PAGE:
So, the developer community started to mix up Java and JavaScript. But they are not the same at all; whereas Java is an entire platform and JavaScript is an interpreted language and only used for web programming.

Why it is called script?

This is another question that came to my mind when I began learning it. After a few searches and talking with people I came across the idea of what a script is. Yes, the manuscript is the first thing that comes to mind when we say script. Now, the nature of a script is small (in general) and handwritten. So, generally, the small handwritten lines are called a script.
When JavaScript was evolved basically it was used to write a small amount of code within the web page by hand, not by any automated code generated tool (probably those inventor guys had not enough vision to imagine modern jQuery and other third-party libraries). So those codes were called scripts and so that it's JavaScript.

When the internet began to be smart

Long ago by introducing the concept of DHTML in web applications. Now, what is DHTML? Is it another language? No, It's just a practice to change (read play) the DOM model using JavaScript. So, DHTML is not a language but a way to insert/update/delete the existing DOM model of web pages.
And hence, the golden era of the internet had begun.  So, we can say that JavaScript has taken the great role behind the modern web (yes, the smartness of server-side language is in our mind).
And, from my little personal experience, I can provide the prediction that one day JavaScript will work in parall with server-side languages. What do you think? Leave your view in the comment section.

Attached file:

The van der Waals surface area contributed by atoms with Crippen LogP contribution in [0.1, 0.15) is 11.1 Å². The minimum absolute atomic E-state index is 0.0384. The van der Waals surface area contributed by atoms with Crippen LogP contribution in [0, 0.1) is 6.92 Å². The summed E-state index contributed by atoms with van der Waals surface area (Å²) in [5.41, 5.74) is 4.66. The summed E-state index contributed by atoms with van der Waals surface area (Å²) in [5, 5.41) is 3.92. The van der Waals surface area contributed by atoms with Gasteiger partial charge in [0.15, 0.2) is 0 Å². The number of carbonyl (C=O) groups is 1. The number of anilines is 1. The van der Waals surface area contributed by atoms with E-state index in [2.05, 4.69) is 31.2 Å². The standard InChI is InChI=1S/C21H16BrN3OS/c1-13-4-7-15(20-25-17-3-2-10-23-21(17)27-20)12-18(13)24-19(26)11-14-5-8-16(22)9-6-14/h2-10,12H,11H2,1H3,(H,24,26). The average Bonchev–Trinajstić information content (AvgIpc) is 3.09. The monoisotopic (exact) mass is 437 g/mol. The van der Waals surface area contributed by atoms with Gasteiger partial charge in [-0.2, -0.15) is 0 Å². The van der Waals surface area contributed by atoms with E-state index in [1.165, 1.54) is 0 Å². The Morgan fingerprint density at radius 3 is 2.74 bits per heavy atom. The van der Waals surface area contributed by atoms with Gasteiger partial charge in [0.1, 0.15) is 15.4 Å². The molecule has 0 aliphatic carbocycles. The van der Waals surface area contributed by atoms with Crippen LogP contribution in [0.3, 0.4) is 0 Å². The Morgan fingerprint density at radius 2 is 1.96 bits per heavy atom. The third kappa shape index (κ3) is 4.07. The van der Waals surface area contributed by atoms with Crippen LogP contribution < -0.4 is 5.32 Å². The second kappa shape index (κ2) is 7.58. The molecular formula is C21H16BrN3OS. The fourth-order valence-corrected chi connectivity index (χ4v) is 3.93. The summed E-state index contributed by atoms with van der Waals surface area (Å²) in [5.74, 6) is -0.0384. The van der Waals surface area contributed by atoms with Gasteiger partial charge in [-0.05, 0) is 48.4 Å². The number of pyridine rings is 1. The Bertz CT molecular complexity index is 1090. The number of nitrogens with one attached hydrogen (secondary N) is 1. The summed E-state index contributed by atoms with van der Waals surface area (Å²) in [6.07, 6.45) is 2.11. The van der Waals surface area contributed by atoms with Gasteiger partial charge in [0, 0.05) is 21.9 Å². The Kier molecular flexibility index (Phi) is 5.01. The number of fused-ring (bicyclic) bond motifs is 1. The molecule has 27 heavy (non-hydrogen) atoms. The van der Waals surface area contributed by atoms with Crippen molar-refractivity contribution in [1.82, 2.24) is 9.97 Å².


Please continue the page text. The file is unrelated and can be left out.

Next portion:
Nowadays, a huge number of JavaScript library is coming in the market; what are they not doing? From DOM changes to form validation, even talking with databases (SQLite currently) and real-time communication. It has the power to process XML and JSON data that is like hot cakes in the modern web, various services have come in the market (WCF, Web API and so on) and jQuery has many functions to talk with them. So, everything happens using JavaScript.

Ajax made it smarter

In the above paragraph, we were talking about the smart web, but the modern web is more than that, smarter. If we see any modern (such as FaceBook, Twitter, Google+) web application we can observe many ultra-modern behaviors. Real-time notification is popping up within a fraction of a second, people are chatting, posting, tagging, commenting and doing much more.
Think about the comment section that is created by pressing a comment button on FaceBook. How does the section get generated dynamically? Ultimately the DOM model is getting changed. Right? And JavaScript has the capability to do the magic-using Ajax. Since this article is entitled with the word "Advanced" and you are still reading; that means you know very well how Ajax is useful in a web page. I don't want to bore you by explaining.


Ok. I am planning to conclude this article. I hope you will agree with the great future of JavaScript in the modern web. Happy learning.
Next article: Advance JavaScript: Play with Object in JavaScript